Have students write a reflection on the process they used to solve the original problem presented to them to design a submersible vehicle and plan a dive to collect information about deep-sea life. Distribute the Engineering Process Reflection Rubric to each student and review the criteria you will use to assess their written reflections. Tell students to refer to their notes from the Engineering Process handout, their data collection, and the reports they wrote at each stage of the process as they write their reflection. Explain that the reflection should include a summary of the problem they had to solve, an overview of their original design, a summary of how they tested an element of their design, an explanation of how pressure affected their design in deeper water, an evaluation of how well their design worked, including what they would change to make it work better, and an evaluation of how well the overall process worked for them.
Subjects & Disciplines
- Arts and Music
- Earth Science
- create a physical submersible model and assess its buoyancy at different depth and pressures
- analyze essential components of a testable submersible model
- define and analyze a problem
- identify constraints and considerations for solving a problem
- research parameters related to a problem
- design a solution to a problem using what they know about deep ocean conditions, including pressure
- test, evaluate, and improve models designed to remain slightly positively buoyant in 1 to 3 meters (3 to 10 feet) of water
- experience how engineers use the engineering process to test, evaluate, and improve a model
- accurately explain observations based on an understanding of pressure
- compare pressure at different depths in the ocean
- create a model to explain how and why pressure increases as depth increases in the ocean
- Cooperative learning
- Hands-on learning
Connections to National Standards, Principles, and Practices
What You’ll Need
The resources are also available at the top of the page.
- Internet Access: Required
- Internet access: Required
- Tech Setup: 1 computer per classroom, 1 computer per small group, Projector, Speakers
- Plug-Ins: Flash
- Outdoor natural environment
- Outdoor recreation space
If the demonstrations will be done inside, set up the stations with a tray on top of a towel to prevent spills.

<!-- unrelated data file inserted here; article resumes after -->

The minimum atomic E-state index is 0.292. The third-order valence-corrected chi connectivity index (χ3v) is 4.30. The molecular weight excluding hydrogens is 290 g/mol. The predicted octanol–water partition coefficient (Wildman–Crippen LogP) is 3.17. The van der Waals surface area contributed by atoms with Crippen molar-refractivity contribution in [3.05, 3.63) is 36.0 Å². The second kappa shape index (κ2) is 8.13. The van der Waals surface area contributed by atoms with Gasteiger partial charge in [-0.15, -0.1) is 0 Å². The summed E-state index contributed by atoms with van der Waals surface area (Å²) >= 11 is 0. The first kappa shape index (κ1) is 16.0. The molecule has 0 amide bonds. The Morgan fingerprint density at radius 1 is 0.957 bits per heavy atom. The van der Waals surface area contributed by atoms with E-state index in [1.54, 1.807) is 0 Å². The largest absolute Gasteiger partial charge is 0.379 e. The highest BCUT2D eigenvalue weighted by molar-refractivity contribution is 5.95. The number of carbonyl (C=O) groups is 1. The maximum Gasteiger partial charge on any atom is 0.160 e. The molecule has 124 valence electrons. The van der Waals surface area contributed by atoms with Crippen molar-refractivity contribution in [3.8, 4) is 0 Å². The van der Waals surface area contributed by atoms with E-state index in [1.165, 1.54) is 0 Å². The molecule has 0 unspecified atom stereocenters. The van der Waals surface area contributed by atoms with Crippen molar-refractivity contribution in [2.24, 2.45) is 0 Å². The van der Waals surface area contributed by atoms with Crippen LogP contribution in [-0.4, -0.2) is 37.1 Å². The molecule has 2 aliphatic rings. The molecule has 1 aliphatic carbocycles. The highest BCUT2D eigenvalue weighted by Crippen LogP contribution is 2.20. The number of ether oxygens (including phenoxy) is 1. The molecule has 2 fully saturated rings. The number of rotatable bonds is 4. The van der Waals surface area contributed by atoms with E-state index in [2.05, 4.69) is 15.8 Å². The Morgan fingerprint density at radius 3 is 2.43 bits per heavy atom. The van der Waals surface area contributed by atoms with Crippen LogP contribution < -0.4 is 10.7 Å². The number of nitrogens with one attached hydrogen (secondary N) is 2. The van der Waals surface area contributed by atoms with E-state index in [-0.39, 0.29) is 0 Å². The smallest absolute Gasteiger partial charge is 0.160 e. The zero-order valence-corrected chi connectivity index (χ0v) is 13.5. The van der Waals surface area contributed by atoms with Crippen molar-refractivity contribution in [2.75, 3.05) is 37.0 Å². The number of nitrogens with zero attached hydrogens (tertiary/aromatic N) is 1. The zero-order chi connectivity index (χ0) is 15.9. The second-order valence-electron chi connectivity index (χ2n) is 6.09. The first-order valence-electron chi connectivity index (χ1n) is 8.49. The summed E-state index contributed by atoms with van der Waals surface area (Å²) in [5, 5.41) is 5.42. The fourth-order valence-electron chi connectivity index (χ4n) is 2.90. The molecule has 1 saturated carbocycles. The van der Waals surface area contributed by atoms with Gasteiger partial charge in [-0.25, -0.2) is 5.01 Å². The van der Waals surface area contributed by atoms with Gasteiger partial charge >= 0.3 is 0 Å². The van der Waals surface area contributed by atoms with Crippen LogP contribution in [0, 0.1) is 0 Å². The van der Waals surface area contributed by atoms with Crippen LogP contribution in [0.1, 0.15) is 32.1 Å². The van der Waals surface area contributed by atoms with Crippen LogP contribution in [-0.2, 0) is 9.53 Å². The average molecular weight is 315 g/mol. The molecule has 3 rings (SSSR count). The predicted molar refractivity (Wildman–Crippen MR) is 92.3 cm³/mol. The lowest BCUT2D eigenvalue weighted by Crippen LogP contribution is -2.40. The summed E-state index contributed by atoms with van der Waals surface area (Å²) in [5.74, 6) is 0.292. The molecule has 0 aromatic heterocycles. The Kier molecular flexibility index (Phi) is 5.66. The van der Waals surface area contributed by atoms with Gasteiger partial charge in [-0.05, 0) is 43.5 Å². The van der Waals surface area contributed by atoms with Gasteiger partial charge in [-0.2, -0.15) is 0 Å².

The testing portion of this activity is best done outside. If the testing in water is done in the classroom, set up the space so each group has a large container of water surrounded by towels to soak up any drips and spills.
You will need to build a water column (described in the How to Build a Water Column handout) before beginning the activity. Allow three to four days to build the column and let it dry before use. The testing phase of the activity should be completed outside. The water column will need to be placed so that the top of it, which will be 3 meters (10 feet) above the ground, is easily accessible. An outside stairwell, playground equipment, or a ladder could be used to access the top of the column. Keep safety in mind when placing and using the water column and be sure it is secure and that the method you use for students to access the top of it is safe. Your testing location should also include a safe place to drain the water from the column at the conclusion of the activity. See Modifications for other ways to test the prototypes if you do not have time to build the water column described.
- Large-group instruction
Familiarize yourself with the tips and the problem constraints listed on the Problem Scenario: Design a Submersible to help you guide students during the research phase.
This activity is best done in two sessions. Complete steps 1 through 6 in the first session, and complete the rest of the steps in the second session.
- A basic understanding of pressure
- Students should have an understanding of density and buoyancy.
- Students should have a basic understanding of pressure, particularly as it pertains to water.
- A basic understanding of mass
- A basic understanding of force
Recommended Prior Lessons
zone of the open ocean, starting at 3,962 meters (13,000 feet) below sea level.
increase of speed or velocity.
the power to float or rise in a fluid.
a matter weighed or taken into account when formulating an opinion or plan.
limitation or obstacle.
ongoing expedition to study the deepest point in the ocean, with a record-breaking descent to the Challenger Deep in March 2012.
person who plans the building of things, such as structures (construction engineer) or substances (chemical engineer).
power or energy that activates movement.
physical force by which objects attract, or pull toward, each other.
deepest zone of the open ocean, starting at around 6,000 meters (20,000 feet).
opening on the seafloor that emits hot, mineral-rich solutions.
measure of the amount of matter in a physical object.
image or impression of an object used to represent the object or system.
force pressed on an object by another object or condition, such as gravity.
early version or model.
small submarine used for research and exploration.
material consisting of tiny hollow "microballoons" made from material such as glass or carbon.